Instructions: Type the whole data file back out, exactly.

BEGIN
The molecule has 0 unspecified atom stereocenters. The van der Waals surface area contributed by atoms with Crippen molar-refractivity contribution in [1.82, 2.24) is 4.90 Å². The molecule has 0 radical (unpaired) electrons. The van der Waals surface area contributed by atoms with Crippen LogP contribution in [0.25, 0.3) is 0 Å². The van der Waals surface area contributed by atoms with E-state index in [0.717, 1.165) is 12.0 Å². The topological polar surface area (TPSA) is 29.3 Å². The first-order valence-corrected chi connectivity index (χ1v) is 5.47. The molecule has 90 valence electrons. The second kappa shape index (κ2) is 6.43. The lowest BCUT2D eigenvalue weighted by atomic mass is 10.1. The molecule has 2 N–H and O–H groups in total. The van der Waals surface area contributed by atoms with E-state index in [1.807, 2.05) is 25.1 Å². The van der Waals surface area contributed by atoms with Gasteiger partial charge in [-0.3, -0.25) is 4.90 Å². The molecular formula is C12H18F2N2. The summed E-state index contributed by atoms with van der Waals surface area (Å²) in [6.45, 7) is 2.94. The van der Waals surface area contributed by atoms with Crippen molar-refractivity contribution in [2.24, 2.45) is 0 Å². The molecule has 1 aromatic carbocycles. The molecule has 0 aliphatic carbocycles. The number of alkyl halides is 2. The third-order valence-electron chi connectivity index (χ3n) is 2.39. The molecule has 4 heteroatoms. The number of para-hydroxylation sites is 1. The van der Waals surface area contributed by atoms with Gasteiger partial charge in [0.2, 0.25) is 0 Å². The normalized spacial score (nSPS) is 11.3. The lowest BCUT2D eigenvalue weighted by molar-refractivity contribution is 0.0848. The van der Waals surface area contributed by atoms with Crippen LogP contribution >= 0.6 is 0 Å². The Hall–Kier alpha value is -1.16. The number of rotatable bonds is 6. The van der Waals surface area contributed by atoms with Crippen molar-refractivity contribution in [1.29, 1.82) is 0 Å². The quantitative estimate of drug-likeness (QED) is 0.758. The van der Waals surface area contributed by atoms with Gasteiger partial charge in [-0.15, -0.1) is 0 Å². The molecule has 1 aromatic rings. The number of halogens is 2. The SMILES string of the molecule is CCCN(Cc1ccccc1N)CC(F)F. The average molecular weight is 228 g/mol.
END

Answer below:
The molecule has 0 unspecified atom stereocenters. The van der Waals surface area contributed by atoms with Crippen molar-refractivity contribution in [1.82, 2.24) is 4.90 Å². The molecule has 0 radical (unpaired) electrons. The van der Waals surface area contributed by atoms with Crippen LogP contribution in [0.25, 0.3) is 0 Å². The van der Waals surface area contributed by atoms with E-state index in [0.717, 1.165) is 12.0 Å². The topological polar surface area (TPSA) is 29.3 Å². The first-order valence-corrected chi connectivity index (χ1v) is 5.47. The molecule has 90 valence electrons. The second kappa shape index (κ2) is 6.43. The lowest BCUT2D eigenvalue weighted by atomic mass is 10.1. The molecule has 2 N–H and O–H groups in total. The van der Waals surface area contributed by atoms with E-state index in [1.807, 2.05) is 25.1 Å². The van der Waals surface area contributed by atoms with Gasteiger partial charge in [-0.3, -0.25) is 4.90 Å². The molecular formula is C12H18F2N2. The summed E-state index contributed by atoms with van der Waals surface area (Å²) in [6.45, 7) is 2.94. The van der Waals surface area contributed by atoms with Crippen molar-refractivity contribution in [2.24, 2.45) is 0 Å². The molecule has 1 aromatic carbocycles. The molecule has 0 aliphatic carbocycles. The number of alkyl halides is 2. The third-order valence-electron chi connectivity index (χ3n) is 2.39. The molecule has 4 heteroatoms. The number of para-hydroxylation sites is 1. The van der Waals surface area contributed by atoms with Gasteiger partial charge in [0.2, 0.25) is 0 Å². The normalized spacial score (nSPS) is 11.3. The lowest BCUT2D eigenvalue weighted by molar-refractivity contribution is 0.0848. The van der Waals surface area contributed by atoms with Crippen LogP contribution >= 0.6 is 0 Å². The Hall–Kier alpha value is -1.16. The number of rotatable bonds is 6. The van der Waals surface area contributed by atoms with Crippen molar-refractivity contribution in [1.29, 1.82) is 0 Å². The quantitative estimate of drug-likeness (QED) is 0.758. The van der Waals surface area contributed by atoms with Gasteiger partial charge in [-0.15, -0.1) is 0 Å². The molecule has 1 aromatic rings. The number of halogens is 2. The SMILES string of the molecule is CCCN(Cc1ccccc1N)CC(F)F. The average molecular weight is 228 g/mol.